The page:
by Heather Roncinske
What is Monarch Pest Control Corporation and Why do we employ I.P.M Techniques?
Monarch is different from most pest control companies in a couple ways; I am the only female owned and fully operated pest control company in the country. Aside, from being one of the very few female technicians in this industry…I come from a very strong background of science. Because of my background I have started setting Monarch up as such, a place of science. I am going about each service with a very different vantage point from most in the herd, I consider myself more of a consultant. My goal is simple identify why the pest issue is at the residence or business in the first place and from the inspection set up an appropriate plan to solve the issue using IPM techniques. I will be using pesticides but, only if Mechanical and non-chemical techniques fail. Most companies go directly for pesticide…inherently, spray first and ask questions second!
Ok so what is IPM?
Integrated pest management (IPM) uses environmentally sound ways to keep pests from invading your home, damaging your plants, or annoying you. Successful IPM combines several methods to prevent and manage pest problems without harming you, your family, or the environment. In IPM, using pesticides may be an option, but when nonchemical methods are used first, pesticides are often not needed.
1. Identify your pest correctly.
Identify your pest to be sure the management method you choose will be effective. So, by knowing the pest and its biology it will always allow you to determine what mechanical control to use to rid the pest of what it needs to survive and thrive in its current habitat. Knowing the biology allows you to correctly remove food source, moisture source and harborage areas. Once, one of these three things are eliminated the population will either move on or die off.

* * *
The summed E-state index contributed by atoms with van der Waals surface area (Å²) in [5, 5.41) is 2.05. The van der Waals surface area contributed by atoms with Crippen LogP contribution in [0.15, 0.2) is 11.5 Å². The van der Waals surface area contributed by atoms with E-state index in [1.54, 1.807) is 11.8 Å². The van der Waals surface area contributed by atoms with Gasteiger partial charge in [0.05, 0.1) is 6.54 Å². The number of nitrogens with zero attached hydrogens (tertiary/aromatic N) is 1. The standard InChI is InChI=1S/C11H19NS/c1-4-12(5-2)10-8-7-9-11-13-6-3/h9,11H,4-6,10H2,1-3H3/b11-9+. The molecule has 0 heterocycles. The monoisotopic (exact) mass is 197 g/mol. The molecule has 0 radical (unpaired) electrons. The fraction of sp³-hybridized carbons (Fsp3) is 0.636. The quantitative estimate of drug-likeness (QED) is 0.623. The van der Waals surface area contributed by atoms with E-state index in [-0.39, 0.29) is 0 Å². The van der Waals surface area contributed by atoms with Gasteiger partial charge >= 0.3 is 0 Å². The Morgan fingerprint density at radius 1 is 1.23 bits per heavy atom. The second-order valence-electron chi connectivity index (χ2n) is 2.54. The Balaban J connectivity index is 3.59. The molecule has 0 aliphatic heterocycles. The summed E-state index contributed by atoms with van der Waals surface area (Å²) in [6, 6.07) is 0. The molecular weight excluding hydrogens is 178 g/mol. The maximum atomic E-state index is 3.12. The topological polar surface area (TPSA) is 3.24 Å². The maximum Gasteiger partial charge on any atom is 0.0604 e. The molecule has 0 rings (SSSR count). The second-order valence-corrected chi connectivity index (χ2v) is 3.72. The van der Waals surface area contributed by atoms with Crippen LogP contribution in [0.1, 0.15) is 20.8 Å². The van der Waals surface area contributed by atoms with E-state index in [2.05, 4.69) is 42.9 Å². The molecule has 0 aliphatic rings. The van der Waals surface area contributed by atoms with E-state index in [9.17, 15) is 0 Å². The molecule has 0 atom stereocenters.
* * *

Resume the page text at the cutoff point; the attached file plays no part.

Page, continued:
For best results, combine several methods from the following categories:
Prevent pests from invading or building up their populations in the first place. This might include removing the pests’ sources of food, water, and shelter, or blocking their access into buildings or plants.
o Cultural controls
Cultural practices are things you can do to discourage pest invasion such as good sanitation, removing debris and infested plant material, proper watering and fertilizing, growing competitive plants, or using pest resistant plants.
o Physical or mechanical controls
Control pests with physical methods or mechanical devices such as vacuuming pest infestations (i.e. roaches, bed bugs), fans for flying insects, as well as, yellow and pink tinted exterior lights using barriers and traps, cultivating, soil solarization, maintain moisture sights and keeping entry points sealed as best as possible.
o Biological control
Biological control is the use of beneficial organisms (called natural enemies) to manage pests. Encourage natural enemies by planting flowering and nectar-producing plants and by doing so, avoiding the use of broad-spectrum pesticides. A very good plant to prevent pests is mint and spearmint (always sure to keep in secure pots and trimmed). Also, bat boxes to invite bats into your back yards…bats not only forage for mosquitoes but hundreds of other night flying insects.
2. If effective nonchemical methods fail, consider using pesticides.
Pesticides can be part of IPM, but use them only as a last resort and only after you have tried other methods. Be sure that your pest problem is serious enough to warrant a pesticide treatment. Always use the least toxic, yet effective, materials available and use them in ways that reduce human and pet exposure and protect the environment.
o Combine pesticide treatments with other preventive methods
Once pests are controlled, use preventive non-chemical methods to keep them from coming back.